We received an unobtrusive announcement, which we opened with these words:
Until the media in Hungary learned about them, fifty American college radios played her songs, and they toured Finland, Holland, Germany and England.
Well, sometimes in these pregnancy times of Clickbait, sometimes we can’t easily kneel to their temptations, and it’s no surprise that it’s a horrible old story. The cast of The Dead Spies is on top, and the wheel of time has to be rewritten until 1992, when the band’s third album was released: Nothing knocked on the doors.
But why is all this so interesting in November 2021?
Only in so far as the past is topical. The band’s leader, Attila Grandbier, will speak live about the album on November 4, 2021 at the B32 Gallery and Cultural Space, and the songs will be heard by the singer with the audience.
Knock on the doors of nothing Perhaps the most popular album by Galloping Dead Spies, it was released in 1992 under the auspices of American Alternative Tentacles. The musical material was recorded in an aircraft hangar in Eindhoven, but mixed at Laszlo Manduki’s studio in Munich. Attila Grandpierre recalls this in a statement sent to the Index:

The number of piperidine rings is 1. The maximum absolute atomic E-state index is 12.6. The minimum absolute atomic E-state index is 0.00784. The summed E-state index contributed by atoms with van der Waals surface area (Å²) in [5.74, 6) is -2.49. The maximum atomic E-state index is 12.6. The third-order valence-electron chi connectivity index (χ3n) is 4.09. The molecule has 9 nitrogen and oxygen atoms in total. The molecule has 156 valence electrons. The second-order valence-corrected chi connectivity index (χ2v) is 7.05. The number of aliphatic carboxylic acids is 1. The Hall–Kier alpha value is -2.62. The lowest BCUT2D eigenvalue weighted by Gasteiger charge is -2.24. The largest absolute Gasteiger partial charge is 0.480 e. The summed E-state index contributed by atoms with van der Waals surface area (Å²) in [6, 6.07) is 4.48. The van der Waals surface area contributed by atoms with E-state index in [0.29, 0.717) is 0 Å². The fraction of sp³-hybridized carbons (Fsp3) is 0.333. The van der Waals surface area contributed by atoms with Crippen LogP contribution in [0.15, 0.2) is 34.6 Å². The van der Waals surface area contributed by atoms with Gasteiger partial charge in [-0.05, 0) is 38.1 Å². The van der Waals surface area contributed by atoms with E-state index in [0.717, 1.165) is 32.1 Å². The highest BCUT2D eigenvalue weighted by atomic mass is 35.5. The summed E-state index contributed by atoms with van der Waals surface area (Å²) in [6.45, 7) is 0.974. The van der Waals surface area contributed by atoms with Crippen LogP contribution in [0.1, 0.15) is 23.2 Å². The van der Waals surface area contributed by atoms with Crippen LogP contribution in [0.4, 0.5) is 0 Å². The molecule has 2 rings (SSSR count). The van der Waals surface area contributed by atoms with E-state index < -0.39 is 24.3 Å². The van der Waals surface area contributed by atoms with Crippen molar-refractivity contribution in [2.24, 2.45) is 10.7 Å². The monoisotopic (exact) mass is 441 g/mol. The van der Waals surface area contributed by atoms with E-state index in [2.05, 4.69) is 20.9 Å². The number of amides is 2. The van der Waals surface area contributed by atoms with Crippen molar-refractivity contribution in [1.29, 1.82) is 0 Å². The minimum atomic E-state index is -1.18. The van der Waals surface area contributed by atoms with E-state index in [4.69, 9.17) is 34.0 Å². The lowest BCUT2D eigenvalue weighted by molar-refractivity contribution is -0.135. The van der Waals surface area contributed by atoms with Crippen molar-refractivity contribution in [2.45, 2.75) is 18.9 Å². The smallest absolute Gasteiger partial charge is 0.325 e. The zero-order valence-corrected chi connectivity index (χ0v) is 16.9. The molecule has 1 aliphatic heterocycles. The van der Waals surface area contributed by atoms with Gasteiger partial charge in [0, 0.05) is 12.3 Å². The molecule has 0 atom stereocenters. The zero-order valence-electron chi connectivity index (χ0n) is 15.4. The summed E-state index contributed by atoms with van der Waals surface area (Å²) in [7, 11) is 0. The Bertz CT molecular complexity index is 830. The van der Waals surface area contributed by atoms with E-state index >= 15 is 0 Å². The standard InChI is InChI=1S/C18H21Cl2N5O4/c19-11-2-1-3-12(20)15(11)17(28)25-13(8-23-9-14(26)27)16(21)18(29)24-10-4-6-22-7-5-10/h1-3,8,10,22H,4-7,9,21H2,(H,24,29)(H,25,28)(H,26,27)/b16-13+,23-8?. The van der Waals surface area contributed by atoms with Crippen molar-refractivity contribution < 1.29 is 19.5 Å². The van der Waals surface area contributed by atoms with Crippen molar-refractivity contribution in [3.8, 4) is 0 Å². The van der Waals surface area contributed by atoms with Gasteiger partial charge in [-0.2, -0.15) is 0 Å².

Every time I listen to a recording I am always surprised at how powerful and subtle it is, our only goal when writing it is to create timeless music.
Well, this timeless music somehow did not find the doors of Valhalla in the musical mainstream of contemporary Hungary, and yet a camp of two or three thousand people gathered at the band concerts in Budapest. And Attila Grandpierre felt that in a world beyond the late Iron Curtain, a kind of musical cult was beginning to form around the band.
They have performed in many European countries, toured with Henry Rollins in England, held in New York, and played at the New Music Symposium – Knock on the doors of nothing The songs on the album were broadcast on fifty American college radios.
The popularity of the songs was marked by the fact that when I was studying quantum biology at Chapman University and a classical music professor escorted me to another building, we started talking. VHK came to talk and I asked him if he had heard of it. He replied, of course, everyone knows the Battle of the Huns
Attila Grandpierre remembers what happened. Anyone who is curious about more can listen to it a B32 Gallery and Cultural Space. The event is organized in partnership with the Fülesbagoly Foundation with the support of the Sound Occupation programme, which supports the preservation of the Hungarian light music heritage.